His brutal murder 25 years ago made headlines around the world – and although the violence against activists in the Amazon hasn’t abated, Mendes’ death had a huge impact on the Amazon conservation movement, and galvanised his supporters to fight for a new kind of environmentally sustainable development in Acre.
Chico Mendes grew up in a poor family near the small Amazonian town of Xapuri in Acre in the 1940s. His parents, like many others, had moved to the forests of the western Amazon to harvest latex from native rubber trees for use in the allied war effort.
From the age of nine, Mendes began working as a rubber tapper for a large landholder. And although he never received any formal education, he eventually learnt to read, listened to foreign radio stations, and became keenly aware of the exploitation and injustices he and his fellow rubber tappers endured at the hands of the rubber barons.
During the 1970s, Brazil’s rubber tappers began to organise. Chico Mendes helped to set up a rural workers union in Xapuri and started to fight for rural rights.
By the 1980s, they had forged a powerful grassroots social movement, establishing a National Council of Rubber Tappers and assembling an alliance of rubber tappers, river dwellers, and indigenous people that became known as the “Peoples of the Forest,” to advocate for the rights of poor people and against deforestation.
In the 1970s and 80s, Brazil was in the grip of a military dictatorship that encouraged the clearing of the Amazon for cattle ranching. As part of this policy of expanding the agricultural frontier, rubber tappers were expelled from the rubber plantations by ranchers that wanted to clear the forest. The government offered to relocate these families to colonization projects elsewhere in the state – where many struggled with poverty, disease, and social dislocation.
Chico Mendes and his supporters fought back. Families peacefully occupied forest areas targeted by ranchers – a tactic known as empate. They stood in front of chainsaws and blocked bulldozers.
“At first I thought I was fighting to save the rubber trees; then I thought I was fighting to save the Amazon rainforest.
“Now I realise I am fighting for humanity,” Mendes famously said.
Now President of the National Council of Rubber Tappers, he partnered with the international conservation movement, and pioneered the idea of “extractive reserves” as a way for forest people to make a living while preserving the forest.
But this angered powerful landowners and their backers. In 1987, Mendes thwarted the plans of rancher Darly Alves Da Silva to deforest an area of forest that was slated as a nature reserve.
On December 22, 1988, Mendes was shot dead outside his home in Xapuri. Da Silva, his son and another man were convicted of the murder.
Marcos Afonso, a friend of Mendes, and now the Director of Acre’s Library of the Forest, says the ranchers made a huge mistake.
“They removed the leader to reduce resistance. On the contrary, it increased,” he said.
The murder sparked international outrage and massive protests around Brazil.
“Of course we were saddened by his murder and cried a lot – but the fight grew,” says Afonso.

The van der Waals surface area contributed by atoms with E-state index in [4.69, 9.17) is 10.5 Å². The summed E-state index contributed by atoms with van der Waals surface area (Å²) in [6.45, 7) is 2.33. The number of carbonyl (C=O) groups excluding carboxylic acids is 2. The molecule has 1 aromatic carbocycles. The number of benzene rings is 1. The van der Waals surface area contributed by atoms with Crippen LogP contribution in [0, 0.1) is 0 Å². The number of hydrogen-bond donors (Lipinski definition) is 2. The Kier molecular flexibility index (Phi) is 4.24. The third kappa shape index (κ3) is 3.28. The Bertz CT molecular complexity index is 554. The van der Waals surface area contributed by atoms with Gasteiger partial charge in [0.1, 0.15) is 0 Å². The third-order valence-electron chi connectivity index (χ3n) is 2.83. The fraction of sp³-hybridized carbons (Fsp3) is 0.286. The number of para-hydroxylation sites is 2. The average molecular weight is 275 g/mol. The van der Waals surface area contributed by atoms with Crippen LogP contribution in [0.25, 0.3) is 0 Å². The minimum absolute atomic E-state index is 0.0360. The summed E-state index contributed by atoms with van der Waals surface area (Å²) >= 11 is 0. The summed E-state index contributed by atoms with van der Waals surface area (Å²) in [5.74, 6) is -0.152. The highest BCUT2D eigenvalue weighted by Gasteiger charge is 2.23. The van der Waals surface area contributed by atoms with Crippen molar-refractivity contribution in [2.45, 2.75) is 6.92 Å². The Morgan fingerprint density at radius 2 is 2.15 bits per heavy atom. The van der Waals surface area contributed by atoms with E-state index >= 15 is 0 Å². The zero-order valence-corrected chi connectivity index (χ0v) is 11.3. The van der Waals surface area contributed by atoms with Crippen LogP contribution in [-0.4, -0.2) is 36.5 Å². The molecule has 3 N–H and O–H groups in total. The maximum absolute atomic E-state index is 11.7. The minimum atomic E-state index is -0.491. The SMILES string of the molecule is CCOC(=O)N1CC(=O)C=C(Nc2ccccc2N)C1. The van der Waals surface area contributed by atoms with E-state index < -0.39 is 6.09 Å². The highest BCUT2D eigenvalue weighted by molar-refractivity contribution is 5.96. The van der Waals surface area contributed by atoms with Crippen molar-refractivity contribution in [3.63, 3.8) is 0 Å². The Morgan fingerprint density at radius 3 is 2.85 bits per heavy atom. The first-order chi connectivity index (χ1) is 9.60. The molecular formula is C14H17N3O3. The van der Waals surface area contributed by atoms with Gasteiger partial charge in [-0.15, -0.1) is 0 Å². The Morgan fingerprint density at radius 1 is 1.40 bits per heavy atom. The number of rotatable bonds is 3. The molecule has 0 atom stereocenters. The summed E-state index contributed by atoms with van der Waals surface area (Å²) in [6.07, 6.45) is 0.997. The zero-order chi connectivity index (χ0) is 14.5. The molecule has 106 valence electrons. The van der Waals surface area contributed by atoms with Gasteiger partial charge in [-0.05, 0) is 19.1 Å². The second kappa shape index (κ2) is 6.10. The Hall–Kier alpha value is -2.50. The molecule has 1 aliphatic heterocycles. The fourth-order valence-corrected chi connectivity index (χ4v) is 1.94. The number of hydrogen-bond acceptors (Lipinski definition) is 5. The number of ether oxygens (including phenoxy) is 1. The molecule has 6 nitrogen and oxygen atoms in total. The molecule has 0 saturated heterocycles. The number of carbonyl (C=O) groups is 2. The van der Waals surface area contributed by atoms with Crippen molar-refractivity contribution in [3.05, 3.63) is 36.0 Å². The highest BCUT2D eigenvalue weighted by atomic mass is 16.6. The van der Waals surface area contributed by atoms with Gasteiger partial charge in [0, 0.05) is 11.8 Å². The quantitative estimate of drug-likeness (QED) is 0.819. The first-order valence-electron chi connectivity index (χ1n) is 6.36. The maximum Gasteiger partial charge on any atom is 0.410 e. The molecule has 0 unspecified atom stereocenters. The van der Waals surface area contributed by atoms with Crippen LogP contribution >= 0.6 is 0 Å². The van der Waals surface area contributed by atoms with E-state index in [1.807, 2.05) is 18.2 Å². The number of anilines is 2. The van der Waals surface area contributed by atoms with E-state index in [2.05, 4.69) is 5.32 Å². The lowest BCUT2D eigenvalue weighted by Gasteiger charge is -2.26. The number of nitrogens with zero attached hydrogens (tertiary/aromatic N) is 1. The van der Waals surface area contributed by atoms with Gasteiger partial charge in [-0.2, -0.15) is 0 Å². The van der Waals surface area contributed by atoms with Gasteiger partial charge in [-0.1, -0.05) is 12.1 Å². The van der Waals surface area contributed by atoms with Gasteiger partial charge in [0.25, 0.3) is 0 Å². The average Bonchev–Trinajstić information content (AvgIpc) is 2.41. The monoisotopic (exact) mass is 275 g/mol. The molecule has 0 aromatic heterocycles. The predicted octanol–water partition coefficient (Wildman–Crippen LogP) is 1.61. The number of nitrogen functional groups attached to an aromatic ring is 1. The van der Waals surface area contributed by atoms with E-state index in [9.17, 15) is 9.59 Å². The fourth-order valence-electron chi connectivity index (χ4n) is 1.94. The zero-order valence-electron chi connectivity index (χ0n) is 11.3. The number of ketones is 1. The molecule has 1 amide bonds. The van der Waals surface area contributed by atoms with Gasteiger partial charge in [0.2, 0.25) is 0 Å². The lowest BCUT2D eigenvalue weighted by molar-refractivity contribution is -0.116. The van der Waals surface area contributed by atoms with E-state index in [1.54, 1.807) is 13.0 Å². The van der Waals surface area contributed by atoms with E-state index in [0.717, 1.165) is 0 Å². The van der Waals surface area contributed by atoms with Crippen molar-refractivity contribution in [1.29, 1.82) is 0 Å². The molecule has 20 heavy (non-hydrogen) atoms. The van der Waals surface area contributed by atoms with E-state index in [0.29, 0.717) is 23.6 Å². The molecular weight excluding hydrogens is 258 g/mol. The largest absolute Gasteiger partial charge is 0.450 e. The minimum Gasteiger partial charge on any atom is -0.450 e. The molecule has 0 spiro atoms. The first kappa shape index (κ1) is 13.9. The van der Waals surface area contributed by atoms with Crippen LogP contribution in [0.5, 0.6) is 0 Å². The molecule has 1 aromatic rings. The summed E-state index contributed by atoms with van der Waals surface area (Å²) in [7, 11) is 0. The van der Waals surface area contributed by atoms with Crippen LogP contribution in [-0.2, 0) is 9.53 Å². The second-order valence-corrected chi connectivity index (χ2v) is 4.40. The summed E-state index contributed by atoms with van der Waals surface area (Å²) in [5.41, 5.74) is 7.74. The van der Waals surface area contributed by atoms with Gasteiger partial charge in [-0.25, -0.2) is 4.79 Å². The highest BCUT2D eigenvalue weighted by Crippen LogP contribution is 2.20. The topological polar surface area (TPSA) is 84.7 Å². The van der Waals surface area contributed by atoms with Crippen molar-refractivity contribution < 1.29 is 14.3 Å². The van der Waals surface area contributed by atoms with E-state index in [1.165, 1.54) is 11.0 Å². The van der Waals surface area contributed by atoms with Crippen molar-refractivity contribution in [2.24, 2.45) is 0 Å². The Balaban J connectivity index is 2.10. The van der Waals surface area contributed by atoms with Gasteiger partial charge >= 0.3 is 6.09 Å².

“Chico’s legacy was his courage, his determination, and his belief in a different future for the Amazon.”
Ten years after his death, Mendes’ allies swept to power in Acre, setting up the self-proclaimed ‘Government of the Forest,’ and instituting a range of green, low-carbon development policies designed to safeguard the state’s remaining swathe of the Amazon.
“Our state is an international benchmark for how to intelligently use forest resources without destroying forests, ” Afonso says.
Mendes’ legacy is felt not just in Acre, but across Brazil. A year after his death the country’s first extractive reserve was established; now, there are at least 48, covering more than 12 million hectares of the Amazon. CIFOR research on some of these reserves has found that they have resulted in positive development and conservation outcomes.
“The rubber tapper movement that Chico Mendes led was a catalyst of profound change in Brazil,” says senior CIFOR scientist Peter Cronkleton.
“As a result, the forest peoples throughout Brazil gained the opportunity for recognition of their property rights over forest resources.”
“In fact, besides extractive reserves, these changes have led to a number of innovative property models like sustainable development reserves and agro-extractive settlements that allow rural people to maintain forest based livelihoods,” he said.
But Afonso believes Mendes would be proud of developments in Acre.
“I often talk to Chico’s children, and I ask them, ‘How would Chico Mendes feel about what we’re doing today?’ And they always answer, ‘He’d be very happy,” Afonso said.
“If he were still alive, Chico Mendes would be happy – and still fighting for the Amazon, because this is a never-ending fight. There are old, outdated forces in politics and the economy, which still have an anthropocentric view of development.”
“We need to continue resisting and developing new ideas and models,” he said.
“But I think we’re doing justice to Chico’s legacy.”
For more information on issues discussed in this article, please contact Peter Cronkleton at firstname.lastname@example.org.